Postpartum Depression: An Interview on Living With PPD

by in Depression, Holistic Tips, Kitchen Sink, Pregnancy March 2, 2009

PhotobucketI think it is important for those challenged by illness to feel UNDERSTOOD, and this disease can be a tough one for other friends and family members to truly empathize with.

Postpartum Depression just proves the point that one of my psychology teachers made to, “always check in with people around the happy times too…weddings, babies, new jobs, new homes often precipitate depression as much as unhappy times.”

I have received the gift of hearing many candid disease descriptions over the years, and I hope that this interview will resonate with those in need of understanding Postpartum Depression, or PPD, as we will often refer to it in the following anonymous interview.

Dr. Nicole: When Did you First Develop Postpartum Depression?

I didn’t develop PPD until I had my 3rd and 4th children. Some people experience it with their first baby; that didn’t happen with me. I started to notice symptoms around the 3rd or 4th month after birth. My symptoms consisted of being chronically tired, but not being able to sleep. I noticed I was drinking and smoking more because I felt overwhelmed (self-medicating). I noticed that I was just “not myself”.

I never took naps before, and was now taking them; I never missed appointments before and was now missing them, I have never been late to work and was now late to work every day because I just didn’t feel like I could get out of bed. Your entire day seems so overwhelming; you just don’t even know where to begin, so you’d rather just not begin and hide and pretend everything is okay.

Dr. Nicole: In Your Personal Experience, What Has Postpartum Depression Felt Like?

It feels like you are overwhelmed. When the baby cries you want to cover your ears and pretend its not happening, but you KNOW you have to get up and comfort the baby. You KNOW you need to change their diaper, or feed them, or give them a bath, but you just DON’T want to. You feel like you are forcing yourself to perform “regular mommy duties”, but you just don’t have the energy to. All these thoughts make you think that you are a bad mom.

Dr. Nicole:  Has Postpartum Depression interfered with parental bonding?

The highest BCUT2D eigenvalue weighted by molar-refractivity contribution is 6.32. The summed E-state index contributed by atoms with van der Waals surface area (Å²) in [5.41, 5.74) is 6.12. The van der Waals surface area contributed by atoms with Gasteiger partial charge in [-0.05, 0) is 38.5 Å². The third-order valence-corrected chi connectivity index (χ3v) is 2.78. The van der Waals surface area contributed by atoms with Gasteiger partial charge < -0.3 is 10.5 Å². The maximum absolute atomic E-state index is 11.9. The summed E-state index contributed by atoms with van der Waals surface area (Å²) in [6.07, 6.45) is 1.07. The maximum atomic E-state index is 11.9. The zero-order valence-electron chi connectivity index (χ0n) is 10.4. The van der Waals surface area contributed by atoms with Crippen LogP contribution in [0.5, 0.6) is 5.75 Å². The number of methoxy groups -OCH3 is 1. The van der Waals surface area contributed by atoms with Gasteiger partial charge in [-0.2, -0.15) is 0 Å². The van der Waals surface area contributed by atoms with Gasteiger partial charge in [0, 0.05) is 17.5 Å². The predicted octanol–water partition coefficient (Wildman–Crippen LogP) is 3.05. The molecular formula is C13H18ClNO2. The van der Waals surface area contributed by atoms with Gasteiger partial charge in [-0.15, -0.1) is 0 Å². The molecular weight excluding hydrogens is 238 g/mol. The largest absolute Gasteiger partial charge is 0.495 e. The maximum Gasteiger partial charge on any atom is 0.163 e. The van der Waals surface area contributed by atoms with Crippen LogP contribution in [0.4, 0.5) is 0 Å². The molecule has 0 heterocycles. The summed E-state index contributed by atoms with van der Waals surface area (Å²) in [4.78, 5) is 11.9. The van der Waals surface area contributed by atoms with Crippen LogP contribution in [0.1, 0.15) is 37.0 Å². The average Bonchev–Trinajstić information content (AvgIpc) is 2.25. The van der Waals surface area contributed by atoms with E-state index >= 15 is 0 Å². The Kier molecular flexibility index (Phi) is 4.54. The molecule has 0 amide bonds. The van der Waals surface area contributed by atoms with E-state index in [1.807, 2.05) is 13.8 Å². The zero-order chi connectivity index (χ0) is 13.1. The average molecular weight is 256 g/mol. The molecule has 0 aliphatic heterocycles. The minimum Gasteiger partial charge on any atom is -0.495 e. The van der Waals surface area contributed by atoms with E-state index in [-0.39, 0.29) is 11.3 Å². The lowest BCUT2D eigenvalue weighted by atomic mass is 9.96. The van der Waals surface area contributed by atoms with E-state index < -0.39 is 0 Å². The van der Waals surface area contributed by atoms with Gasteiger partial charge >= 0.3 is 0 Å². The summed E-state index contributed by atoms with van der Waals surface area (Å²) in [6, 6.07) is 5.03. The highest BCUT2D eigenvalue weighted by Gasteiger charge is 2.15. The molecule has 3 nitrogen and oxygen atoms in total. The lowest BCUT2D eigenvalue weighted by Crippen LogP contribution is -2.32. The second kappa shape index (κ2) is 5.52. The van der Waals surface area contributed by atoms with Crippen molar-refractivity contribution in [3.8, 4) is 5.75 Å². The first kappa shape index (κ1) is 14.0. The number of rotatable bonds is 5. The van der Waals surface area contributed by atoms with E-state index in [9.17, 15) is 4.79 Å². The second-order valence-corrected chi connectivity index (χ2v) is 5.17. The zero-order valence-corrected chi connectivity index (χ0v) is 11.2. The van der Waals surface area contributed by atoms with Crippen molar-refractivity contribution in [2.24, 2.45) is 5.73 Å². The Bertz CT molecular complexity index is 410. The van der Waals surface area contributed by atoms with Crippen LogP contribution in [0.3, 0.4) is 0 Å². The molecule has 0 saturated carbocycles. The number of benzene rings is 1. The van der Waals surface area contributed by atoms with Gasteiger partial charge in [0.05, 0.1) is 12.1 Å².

My PPD has been debilitating and incapacitating. Going to the bathroom feels like a hassle, the thought of taking a shower seems overwhelming. The only thing that makes me feel better is seeing my daughter. Rocking her, playing with her, and feeding her makes me feel better. I feel bad that I have this beautiful little angel, and I am still sad. I feel guilty for being sad and always tired. However, I think I have bonded with her more than any baby I’ve had. I love holding her, I love looking at her, I love her – and I’m sad that I’m sad.

What is the uttermost worst aspect of Postpartum Depression?

The worst part about PPD is having people judge you. I’m not Andrea Yates, I have no desire to hurl my baby out of a window or drown my children in the bathtub. I love my kids, they are the only thing that keeps me going through this horrible disease. I didn’t ask for PPD, and now I feel like I’m being judged and punished for having it. I hated having to leave them for a week and checking myself into a hospital. I hate having to take medication. I hate having a “mental illness”, and admitting to it, because then everyone assumes you’re crazy.

What is Helpful for Your Postpartum Depression? How can your friends and family support you?

Everyone who has PPD just needs a “time-out” occasionally. When you feel overwhelmed, you need to feel like you are allowed to go sit in the bathroom and cry for no reason, and know that someone will be there to help you. You need to get a hug and have someone tell you everything will be okay. You need to NOT have to “make a sandwich” or “do the laundry” or “change a diaper” for 2 minutes. You need support, and for people like me, it’s hard to ask for it. People just need to see how tired you look and allow you to take a break. People with PPD don’t think they are “allowed” to have any of these feelings.